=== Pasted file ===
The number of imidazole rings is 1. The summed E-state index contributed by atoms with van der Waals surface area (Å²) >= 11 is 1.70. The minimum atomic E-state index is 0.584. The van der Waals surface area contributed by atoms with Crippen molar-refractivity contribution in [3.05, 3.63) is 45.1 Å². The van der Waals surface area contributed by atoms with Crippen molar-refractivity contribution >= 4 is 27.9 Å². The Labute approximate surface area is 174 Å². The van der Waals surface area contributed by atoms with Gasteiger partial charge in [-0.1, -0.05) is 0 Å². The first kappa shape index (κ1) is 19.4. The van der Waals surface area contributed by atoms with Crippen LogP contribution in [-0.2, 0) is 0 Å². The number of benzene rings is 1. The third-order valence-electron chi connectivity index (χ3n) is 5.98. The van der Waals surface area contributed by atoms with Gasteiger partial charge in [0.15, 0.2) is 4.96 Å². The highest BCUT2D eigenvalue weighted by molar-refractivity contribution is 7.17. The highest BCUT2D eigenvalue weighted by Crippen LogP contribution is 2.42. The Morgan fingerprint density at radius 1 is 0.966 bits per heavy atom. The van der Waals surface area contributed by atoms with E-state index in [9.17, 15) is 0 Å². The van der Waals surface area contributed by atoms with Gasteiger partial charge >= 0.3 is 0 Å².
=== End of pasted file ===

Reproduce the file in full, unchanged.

The number of imidazole rings is 1. The summed E-state index contributed by atoms with van der Waals surface area (Å²) >= 11 is 1.70. The minimum atomic E-state index is 0.584. The van der Waals surface area contributed by atoms with Crippen molar-refractivity contribution in [3.05, 3.63) is 45.1 Å². The van der Waals surface area contributed by atoms with Crippen molar-refractivity contribution >= 4 is 27.9 Å². The Labute approximate surface area is 174 Å². The van der Waals surface area contributed by atoms with Gasteiger partial charge in [-0.1, -0.05) is 0 Å². The first kappa shape index (κ1) is 19.4. The van der Waals surface area contributed by atoms with Crippen LogP contribution in [-0.2, 0) is 0 Å². The number of benzene rings is 1. The third-order valence-electron chi connectivity index (χ3n) is 5.98. The van der Waals surface area contributed by atoms with Gasteiger partial charge in [0.15, 0.2) is 4.96 Å². The highest BCUT2D eigenvalue weighted by molar-refractivity contribution is 7.17. The highest BCUT2D eigenvalue weighted by Crippen LogP contribution is 2.42. The Morgan fingerprint density at radius 1 is 0.966 bits per heavy atom. The van der Waals surface area contributed by atoms with E-state index in [9.17, 15) is 0 Å². The van der Waals surface area contributed by atoms with Gasteiger partial charge >= 0.3 is 0 Å².